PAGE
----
Flurry of Offers
As a result, the target of selling 3 million iPhones this fiscal year, set by Apple CEO Tim Cook during his India visit in May 2016, is unlikely to be achieved, they said.
According to estimates by market experts, Apple, based in Cupertino, California, shipped in 800,000 to 900,000 iPhones to India in the October-December quarter. Smartphone sales have fallen 30-35% since demonetisation, pulling down Apple’s growth rate by 50%, retailers said.
“There is huge pressure on driving sales numbers, which is why there has been a neverbefore-seen flurry to launch consumer offers to push iPhone sales — be it bundling, cashback or buyback. However, this has pushed up the cost of selling, impacting the profit margin,” said one of the executives.
The sales drop adds urgency to Apple’s plans to start making iPhones in India and offer them through its own stores, apart from selling refurbished devices, in a bid to boost revenue from the country. Apple declined to comment on the developments. The government scrapped high-denomination currency notes in November to combat unaccounted money. It also imposed curbs on cash withdrawals from banks and ATMs as it introduced new currency notes, forcing people to curb spending.
The chief of a leading mobile phone retail chain said iPhone sales have been primarily cash-driven purchases, most often bought with unaccounted money.
“Even after the government eases up the cash withdrawal limit in March, it will take a few more months for the situation to be back to pre-demonetisation days. And then Samsung’s next flagship will be launched, which will further impact iPhone sales,” he said.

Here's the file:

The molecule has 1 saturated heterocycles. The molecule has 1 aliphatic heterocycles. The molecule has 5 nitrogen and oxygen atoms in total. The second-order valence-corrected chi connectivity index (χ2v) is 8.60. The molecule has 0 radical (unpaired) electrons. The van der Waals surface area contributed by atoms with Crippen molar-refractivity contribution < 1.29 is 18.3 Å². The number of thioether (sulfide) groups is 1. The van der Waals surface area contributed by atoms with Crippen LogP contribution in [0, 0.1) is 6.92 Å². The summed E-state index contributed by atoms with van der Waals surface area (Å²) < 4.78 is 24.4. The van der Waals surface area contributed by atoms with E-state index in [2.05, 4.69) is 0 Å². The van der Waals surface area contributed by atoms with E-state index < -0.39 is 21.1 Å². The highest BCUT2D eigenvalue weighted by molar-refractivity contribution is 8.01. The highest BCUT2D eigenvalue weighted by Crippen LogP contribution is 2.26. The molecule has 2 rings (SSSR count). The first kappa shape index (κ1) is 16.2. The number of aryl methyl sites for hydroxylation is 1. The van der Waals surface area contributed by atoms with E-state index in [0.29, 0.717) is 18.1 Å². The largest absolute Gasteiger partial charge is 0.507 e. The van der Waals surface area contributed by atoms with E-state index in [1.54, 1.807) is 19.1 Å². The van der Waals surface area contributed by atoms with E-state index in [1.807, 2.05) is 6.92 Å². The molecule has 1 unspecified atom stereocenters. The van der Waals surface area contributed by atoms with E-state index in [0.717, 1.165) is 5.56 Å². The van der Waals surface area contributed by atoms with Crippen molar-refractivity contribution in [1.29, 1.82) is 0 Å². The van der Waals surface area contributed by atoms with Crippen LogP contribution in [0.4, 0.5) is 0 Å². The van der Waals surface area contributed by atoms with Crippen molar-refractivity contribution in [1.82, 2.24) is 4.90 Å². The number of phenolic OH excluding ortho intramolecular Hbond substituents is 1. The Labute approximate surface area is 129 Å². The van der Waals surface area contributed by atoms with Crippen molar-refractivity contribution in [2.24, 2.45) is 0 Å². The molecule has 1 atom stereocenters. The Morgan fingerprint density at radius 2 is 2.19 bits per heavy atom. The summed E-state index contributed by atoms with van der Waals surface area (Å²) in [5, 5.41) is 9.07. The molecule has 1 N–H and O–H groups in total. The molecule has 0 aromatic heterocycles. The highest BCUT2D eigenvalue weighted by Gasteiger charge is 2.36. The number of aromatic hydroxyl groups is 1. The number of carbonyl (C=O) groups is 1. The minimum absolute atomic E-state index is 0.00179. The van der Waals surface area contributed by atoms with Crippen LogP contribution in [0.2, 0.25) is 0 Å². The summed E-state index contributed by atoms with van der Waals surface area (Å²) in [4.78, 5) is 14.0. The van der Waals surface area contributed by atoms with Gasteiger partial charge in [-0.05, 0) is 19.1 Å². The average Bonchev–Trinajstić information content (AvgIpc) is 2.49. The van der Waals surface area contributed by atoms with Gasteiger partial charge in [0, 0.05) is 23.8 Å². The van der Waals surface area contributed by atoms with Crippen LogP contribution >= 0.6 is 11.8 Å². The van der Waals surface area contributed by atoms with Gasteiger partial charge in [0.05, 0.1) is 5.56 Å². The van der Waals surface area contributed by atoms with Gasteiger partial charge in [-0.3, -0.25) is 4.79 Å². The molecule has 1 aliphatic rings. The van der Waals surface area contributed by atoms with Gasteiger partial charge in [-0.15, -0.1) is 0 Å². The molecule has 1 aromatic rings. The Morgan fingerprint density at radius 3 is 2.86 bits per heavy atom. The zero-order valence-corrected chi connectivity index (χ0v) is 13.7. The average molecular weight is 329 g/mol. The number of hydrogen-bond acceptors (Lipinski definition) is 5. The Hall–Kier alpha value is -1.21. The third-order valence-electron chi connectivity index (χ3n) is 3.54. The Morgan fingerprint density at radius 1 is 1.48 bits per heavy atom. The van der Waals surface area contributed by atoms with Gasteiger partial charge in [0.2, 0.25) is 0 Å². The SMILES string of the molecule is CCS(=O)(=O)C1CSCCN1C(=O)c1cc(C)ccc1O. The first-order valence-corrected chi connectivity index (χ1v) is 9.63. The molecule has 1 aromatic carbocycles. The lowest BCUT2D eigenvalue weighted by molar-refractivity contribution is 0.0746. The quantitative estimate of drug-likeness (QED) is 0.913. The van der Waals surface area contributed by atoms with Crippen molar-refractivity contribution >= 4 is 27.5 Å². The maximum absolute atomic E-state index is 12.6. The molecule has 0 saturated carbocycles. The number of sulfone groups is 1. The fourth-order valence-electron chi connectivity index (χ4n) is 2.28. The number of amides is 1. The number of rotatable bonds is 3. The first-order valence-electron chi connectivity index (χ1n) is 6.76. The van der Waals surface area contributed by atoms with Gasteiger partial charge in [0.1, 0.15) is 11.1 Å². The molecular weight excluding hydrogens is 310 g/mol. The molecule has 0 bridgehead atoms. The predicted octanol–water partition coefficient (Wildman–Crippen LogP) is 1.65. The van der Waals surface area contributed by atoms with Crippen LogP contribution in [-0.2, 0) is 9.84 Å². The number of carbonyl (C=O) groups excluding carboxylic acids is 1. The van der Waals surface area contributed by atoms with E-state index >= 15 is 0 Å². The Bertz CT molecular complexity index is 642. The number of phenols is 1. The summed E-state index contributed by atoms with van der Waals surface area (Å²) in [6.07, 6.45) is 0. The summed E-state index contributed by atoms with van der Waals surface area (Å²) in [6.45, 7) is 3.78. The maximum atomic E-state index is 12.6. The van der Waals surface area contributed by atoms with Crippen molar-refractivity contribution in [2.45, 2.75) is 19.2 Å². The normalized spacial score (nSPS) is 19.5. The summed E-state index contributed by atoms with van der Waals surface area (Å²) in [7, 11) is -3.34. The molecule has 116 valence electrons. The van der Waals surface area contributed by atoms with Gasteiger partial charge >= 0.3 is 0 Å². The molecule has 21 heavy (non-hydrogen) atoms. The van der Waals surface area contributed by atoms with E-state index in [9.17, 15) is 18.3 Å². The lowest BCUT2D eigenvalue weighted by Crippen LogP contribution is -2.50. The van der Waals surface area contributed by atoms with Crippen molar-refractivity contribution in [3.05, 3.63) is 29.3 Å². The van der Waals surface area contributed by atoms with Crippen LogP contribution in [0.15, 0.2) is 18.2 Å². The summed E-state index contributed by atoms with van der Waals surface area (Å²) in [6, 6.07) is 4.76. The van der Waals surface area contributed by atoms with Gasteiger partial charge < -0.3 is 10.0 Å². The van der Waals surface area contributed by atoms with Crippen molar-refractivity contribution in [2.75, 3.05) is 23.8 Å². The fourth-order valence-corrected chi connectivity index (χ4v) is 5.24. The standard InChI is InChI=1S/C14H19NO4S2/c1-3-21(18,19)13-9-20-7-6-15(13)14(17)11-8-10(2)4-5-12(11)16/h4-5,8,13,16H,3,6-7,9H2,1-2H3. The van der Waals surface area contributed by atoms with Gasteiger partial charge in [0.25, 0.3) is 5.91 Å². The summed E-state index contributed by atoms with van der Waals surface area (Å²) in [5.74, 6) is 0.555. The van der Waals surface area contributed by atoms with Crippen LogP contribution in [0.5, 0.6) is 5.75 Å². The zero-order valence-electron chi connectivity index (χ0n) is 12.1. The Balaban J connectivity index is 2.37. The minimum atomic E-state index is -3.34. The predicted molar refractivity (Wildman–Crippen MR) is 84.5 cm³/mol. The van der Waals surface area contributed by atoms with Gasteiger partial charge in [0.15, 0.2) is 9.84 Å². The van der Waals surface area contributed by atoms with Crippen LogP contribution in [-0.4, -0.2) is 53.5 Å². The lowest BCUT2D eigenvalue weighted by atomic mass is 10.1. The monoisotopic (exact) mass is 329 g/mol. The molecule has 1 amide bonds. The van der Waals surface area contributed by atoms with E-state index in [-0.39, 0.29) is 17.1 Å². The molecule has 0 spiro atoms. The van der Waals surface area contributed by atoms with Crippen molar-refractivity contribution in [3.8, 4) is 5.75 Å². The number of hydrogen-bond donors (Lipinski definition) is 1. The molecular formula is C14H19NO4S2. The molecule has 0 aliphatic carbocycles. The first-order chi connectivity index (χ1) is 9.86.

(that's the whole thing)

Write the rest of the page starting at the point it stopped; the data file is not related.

Apple posted record revenue in India in the October-December quarter, although demonetisation is “still definitely having some overhang”, Cook said during an earnings call this month.
ET had earlier reported record sales of iPhone 7 and 7Plus in October due to the novelty factor, absence of rival Samsung’s Galaxy Note 7 and a brief period of record sales immediately after demonetisation in November when consumers rushed to buy iPhones to use up their old currency notes.
Apple posted sales of ₹ 9,997 crore ($1.5 billion) in the fiscal year to March 2016, growing 54% from the year before. About 75% of Apple’s revenue is generated from iPhone sales, of which almost 45% comes in the October-December quarter due to the launch of new handsets and the festive season shopping.
One executive said Apple’s focus on manufacturing in India is to push revenue in the country since the company’s lofty plans haven’t been fulfilled. Apple India launched an ambitious ‘Project Everest’ in 201314 to sell 10 million iPhones in India by 2016-2017, which remains a far cry. This project, developed with Boston Consulting Group, was aimed at expanding distribution to reach the 10 million sales figure.
“Apple has realised that if it has to grow in India like in China, it would require both refurbished handsets since it can price them aggressively with company warranty terms, and also its own Apple Stores to redefine the entire selling and brand experience. Hence, by setting up local manufacturing, it will be able to start Apple retail and also expects the government to then become sensitive to its refurbished handset selling plans,” said one executive. The government has not allowed Apple to sell refurbished handsets on concerns of ewaste and its impact on the ‘Make in India’ programme.